IN WANDERING SOUL, Gabriella Safran has written an erudite biography of the Yiddish radical, Russian revolutionary, writer, ethnographer, and playwright S. Ansky (or An-sky), who’s best remembered for his haunting play, The Dybbuk: Between Two Worlds. Drawing from Ansky’s own writings, Safran, who teaches Slavic literature at Stanford, depicts Ansky as a person of multiple identities …
Issues Archives: Thiry Years of HIV, Part I
March – April, 2011
All the King’s Men are Katie Allen, Julee Antonellis, Leighsa Burgin, Jill Gibson, Maria Kogan, and Karin Webb. I interviewed them in person late last year.
The following text is drawn from the catalog for an art exhibit called Graphic Intervention: 25 Years of International AIDS Awareness Posters: 1985–2010, which ran at the Massachusetts College of Art and Design in Boston last fall. The international poster collection of James Lapides formed the basis for the exhibit; several of the 153 posters that were on display are shown here.
ON THE MORNING that Wayne Blake entered the world, the midwife, Thomasina Baikie, did what came naturally: she checked to see if the baby was male or female, and was shocked to discover that the baby appeared to be both.
WHEN Carolyn Forché released her groundbreaking anthology Against Forgetting: Twentieth Century Poetry of Witness, she did not include poems from the struggle for gay rights. The anthology was published in 1993, a bleak point in the history of the gay community due to the impact of AIDS on gay men and on the arts community. But, as readers today, we can easily situate AIDS poets in the panoply of poets of witness—those who write poetry that transcends the purely personal or the purely political and operates at their intersection. This is a type of poetry that exists in a space of resistance and re-orients points of view toward new ways of seeing and speaking. As a critical lens for understanding the cultural impact of poetry, Forché establishes an especially fruitful way of seeing poetry responding to AIDS.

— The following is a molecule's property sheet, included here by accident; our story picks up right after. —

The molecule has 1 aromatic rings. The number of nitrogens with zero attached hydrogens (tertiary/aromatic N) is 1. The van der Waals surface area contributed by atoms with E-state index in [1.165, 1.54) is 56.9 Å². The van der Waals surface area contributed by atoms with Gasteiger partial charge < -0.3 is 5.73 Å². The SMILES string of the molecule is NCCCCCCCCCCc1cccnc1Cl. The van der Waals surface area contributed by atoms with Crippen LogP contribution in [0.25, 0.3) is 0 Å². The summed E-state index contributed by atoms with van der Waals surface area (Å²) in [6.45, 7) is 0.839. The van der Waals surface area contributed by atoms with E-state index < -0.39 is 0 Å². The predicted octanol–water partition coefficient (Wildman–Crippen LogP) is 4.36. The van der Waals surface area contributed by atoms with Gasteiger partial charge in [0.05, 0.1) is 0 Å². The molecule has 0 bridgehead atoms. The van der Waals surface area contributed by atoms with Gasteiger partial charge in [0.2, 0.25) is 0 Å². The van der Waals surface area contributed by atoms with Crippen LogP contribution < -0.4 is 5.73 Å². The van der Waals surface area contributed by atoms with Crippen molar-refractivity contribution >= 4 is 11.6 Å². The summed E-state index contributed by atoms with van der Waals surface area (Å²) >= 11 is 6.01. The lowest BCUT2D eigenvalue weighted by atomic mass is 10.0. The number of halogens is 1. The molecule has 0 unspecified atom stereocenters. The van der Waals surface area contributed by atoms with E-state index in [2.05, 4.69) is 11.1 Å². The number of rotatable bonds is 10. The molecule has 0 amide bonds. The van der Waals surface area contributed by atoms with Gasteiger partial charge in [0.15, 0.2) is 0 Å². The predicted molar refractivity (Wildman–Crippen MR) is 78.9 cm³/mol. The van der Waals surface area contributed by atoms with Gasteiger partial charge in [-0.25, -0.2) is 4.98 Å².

Dunstan Thompson: On the Life and Work of a Lost American Master collects a number of poems from [his] early books, along with a selection from Thompson’s later, posthumously published works, to yield a folio of over forty pages of his poetry.
I STARTED TEACHING courses on hiv/aids literature to undergraduates after spending more than five years researching the subject for my doctorate. The period in which I initially sought out and devoured any and all types of “AIDS literature” was uneven enough. During my first year as a graduate student, 1990–91, it felt like a narrowly delimited topic with a few score works of creative literature in all genres, and just a handful with substantial literary interest.
Reviews of Derek Jarman’s Angelic Conversations, Gay Shame, Ballets Russes Style: Diaghilev’s Dancers and Paris Fashion, and Mustn’t Do It.
HOW DOES one tell the story of Sergey Pavlovich Diaghilev, the impresario whose artistic accomplishments over three decades beginning at the turn of the 20th century seem to surpass what is humanly possible? How did this homosexual Russian émigré who spent the majority of his life exiled in Europe do it?
FEW ARTISTS, even those of great fame or historical importance, receive such magnificent treatment in a published monograph as George Quaintance (1902-1957), painter of beefcake images from the 1940’s and 50’s, receives in this volume. Known mostly to bodybuilders and physical culture fans of those decades and to legions of gay men of the pre-Stonewall years who were starving for images of hot men, Quaintance’s paintings graced the covers of many now-classic physique magazines. …